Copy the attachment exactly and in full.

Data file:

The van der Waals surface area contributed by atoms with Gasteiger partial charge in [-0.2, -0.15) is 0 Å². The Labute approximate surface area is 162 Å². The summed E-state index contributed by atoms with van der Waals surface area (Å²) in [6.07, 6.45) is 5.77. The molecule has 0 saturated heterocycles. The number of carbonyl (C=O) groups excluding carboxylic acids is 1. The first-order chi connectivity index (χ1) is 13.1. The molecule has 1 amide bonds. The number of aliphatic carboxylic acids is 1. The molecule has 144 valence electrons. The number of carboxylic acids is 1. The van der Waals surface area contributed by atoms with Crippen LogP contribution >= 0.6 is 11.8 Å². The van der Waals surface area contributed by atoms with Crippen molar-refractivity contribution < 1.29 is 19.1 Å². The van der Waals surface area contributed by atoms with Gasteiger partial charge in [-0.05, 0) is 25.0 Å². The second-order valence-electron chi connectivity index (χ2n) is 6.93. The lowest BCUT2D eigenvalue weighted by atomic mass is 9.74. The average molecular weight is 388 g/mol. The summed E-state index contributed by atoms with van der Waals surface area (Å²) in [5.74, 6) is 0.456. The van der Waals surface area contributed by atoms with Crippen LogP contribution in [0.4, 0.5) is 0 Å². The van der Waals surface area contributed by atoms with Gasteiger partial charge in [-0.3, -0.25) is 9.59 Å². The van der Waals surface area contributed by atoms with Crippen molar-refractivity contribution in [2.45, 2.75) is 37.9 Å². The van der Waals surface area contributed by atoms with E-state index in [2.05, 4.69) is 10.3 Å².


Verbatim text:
The van der Waals surface area contributed by atoms with Gasteiger partial charge in [-0.2, -0.15) is 0 Å². The Labute approximate surface area is 162 Å². The summed E-state index contributed by atoms with van der Waals surface area (Å²) in [6.07, 6.45) is 5.77. The molecule has 0 saturated heterocycles. The number of carbonyl (C=O) groups excluding carboxylic acids is 1. The first-order chi connectivity index (χ1) is 13.1. The molecule has 1 amide bonds. The number of aliphatic carboxylic acids is 1. The molecule has 144 valence electrons. The number of carboxylic acids is 1. The van der Waals surface area contributed by atoms with Crippen LogP contribution >= 0.6 is 11.8 Å². The van der Waals surface area contributed by atoms with Crippen molar-refractivity contribution < 1.29 is 19.1 Å². The van der Waals surface area contributed by atoms with Gasteiger partial charge in [-0.05, 0) is 25.0 Å². The second-order valence-electron chi connectivity index (χ2n) is 6.93. The lowest BCUT2D eigenvalue weighted by atomic mass is 9.74. The average molecular weight is 388 g/mol. The summed E-state index contributed by atoms with van der Waals surface area (Å²) in [5.74, 6) is 0.456. The van der Waals surface area contributed by atoms with Crippen LogP contribution in [0.4, 0.5) is 0 Å². The van der Waals surface area contributed by atoms with Gasteiger partial charge in [-0.3, -0.25) is 9.59 Å². The van der Waals surface area contributed by atoms with Crippen molar-refractivity contribution in [2.45, 2.75) is 37.9 Å². The van der Waals surface area contributed by atoms with E-state index in [2.05, 4.69) is 10.3 Å².